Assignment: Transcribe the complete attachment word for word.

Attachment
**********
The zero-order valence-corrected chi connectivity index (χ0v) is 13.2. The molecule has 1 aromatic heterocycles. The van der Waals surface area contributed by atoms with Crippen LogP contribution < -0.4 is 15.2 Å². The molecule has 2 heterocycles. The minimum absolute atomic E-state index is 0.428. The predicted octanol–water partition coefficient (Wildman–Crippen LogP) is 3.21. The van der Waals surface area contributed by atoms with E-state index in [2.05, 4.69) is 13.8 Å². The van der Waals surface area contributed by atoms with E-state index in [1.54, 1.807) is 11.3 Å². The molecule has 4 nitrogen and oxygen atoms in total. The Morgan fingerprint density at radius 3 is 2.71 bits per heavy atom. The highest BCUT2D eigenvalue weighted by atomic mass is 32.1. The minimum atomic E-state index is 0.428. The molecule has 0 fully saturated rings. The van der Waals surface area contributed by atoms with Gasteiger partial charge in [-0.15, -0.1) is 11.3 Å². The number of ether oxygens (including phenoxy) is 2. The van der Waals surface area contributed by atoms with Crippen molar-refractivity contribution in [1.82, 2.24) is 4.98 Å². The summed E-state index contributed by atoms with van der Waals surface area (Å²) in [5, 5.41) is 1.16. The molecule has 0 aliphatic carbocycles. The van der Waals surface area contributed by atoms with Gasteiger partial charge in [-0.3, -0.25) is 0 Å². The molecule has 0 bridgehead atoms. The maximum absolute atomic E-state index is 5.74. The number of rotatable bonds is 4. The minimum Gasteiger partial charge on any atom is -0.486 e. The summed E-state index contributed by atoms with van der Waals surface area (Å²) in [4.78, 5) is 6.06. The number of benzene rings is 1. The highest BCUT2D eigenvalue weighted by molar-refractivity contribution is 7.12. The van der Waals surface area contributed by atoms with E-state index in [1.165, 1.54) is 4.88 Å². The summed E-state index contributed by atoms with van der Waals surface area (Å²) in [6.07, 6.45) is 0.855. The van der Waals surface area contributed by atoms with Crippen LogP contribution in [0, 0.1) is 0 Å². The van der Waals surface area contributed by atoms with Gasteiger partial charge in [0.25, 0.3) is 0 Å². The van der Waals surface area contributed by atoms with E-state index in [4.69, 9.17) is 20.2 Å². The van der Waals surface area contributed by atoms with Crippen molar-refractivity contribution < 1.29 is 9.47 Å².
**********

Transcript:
The zero-order valence-corrected chi connectivity index (χ0v) is 13.2. The molecule has 1 aromatic heterocycles. The van der Waals surface area contributed by atoms with Crippen LogP contribution < -0.4 is 15.2 Å². The molecule has 2 heterocycles. The minimum absolute atomic E-state index is 0.428. The predicted octanol–water partition coefficient (Wildman–Crippen LogP) is 3.21. The van der Waals surface area contributed by atoms with E-state index in [2.05, 4.69) is 13.8 Å². The van der Waals surface area contributed by atoms with E-state index in [1.54, 1.807) is 11.3 Å². The molecule has 4 nitrogen and oxygen atoms in total. The Morgan fingerprint density at radius 3 is 2.71 bits per heavy atom. The highest BCUT2D eigenvalue weighted by atomic mass is 32.1. The minimum atomic E-state index is 0.428. The molecule has 0 fully saturated rings. The van der Waals surface area contributed by atoms with Gasteiger partial charge in [-0.15, -0.1) is 11.3 Å². The number of ether oxygens (including phenoxy) is 2. The van der Waals surface area contributed by atoms with Crippen molar-refractivity contribution in [1.82, 2.24) is 4.98 Å². The summed E-state index contributed by atoms with van der Waals surface area (Å²) in [5, 5.41) is 1.16. The molecule has 0 aliphatic carbocycles. The van der Waals surface area contributed by atoms with Gasteiger partial charge in [-0.3, -0.25) is 0 Å². The molecule has 0 bridgehead atoms. The maximum absolute atomic E-state index is 5.74. The number of rotatable bonds is 4. The minimum Gasteiger partial charge on any atom is -0.486 e. The summed E-state index contributed by atoms with van der Waals surface area (Å²) in [4.78, 5) is 6.06. The number of benzene rings is 1. The highest BCUT2D eigenvalue weighted by molar-refractivity contribution is 7.12. The van der Waals surface area contributed by atoms with E-state index in [1.165, 1.54) is 4.88 Å². The summed E-state index contributed by atoms with van der Waals surface area (Å²) in [6.07, 6.45) is 0.855. The van der Waals surface area contributed by atoms with Crippen LogP contribution in [0, 0.1) is 0 Å². The van der Waals surface area contributed by atoms with Gasteiger partial charge in [0.25, 0.3) is 0 Å². The van der Waals surface area contributed by atoms with E-state index in [4.69, 9.17) is 20.2 Å². The van der Waals surface area contributed by atoms with Crippen molar-refractivity contribution < 1.29 is 9.47 Å².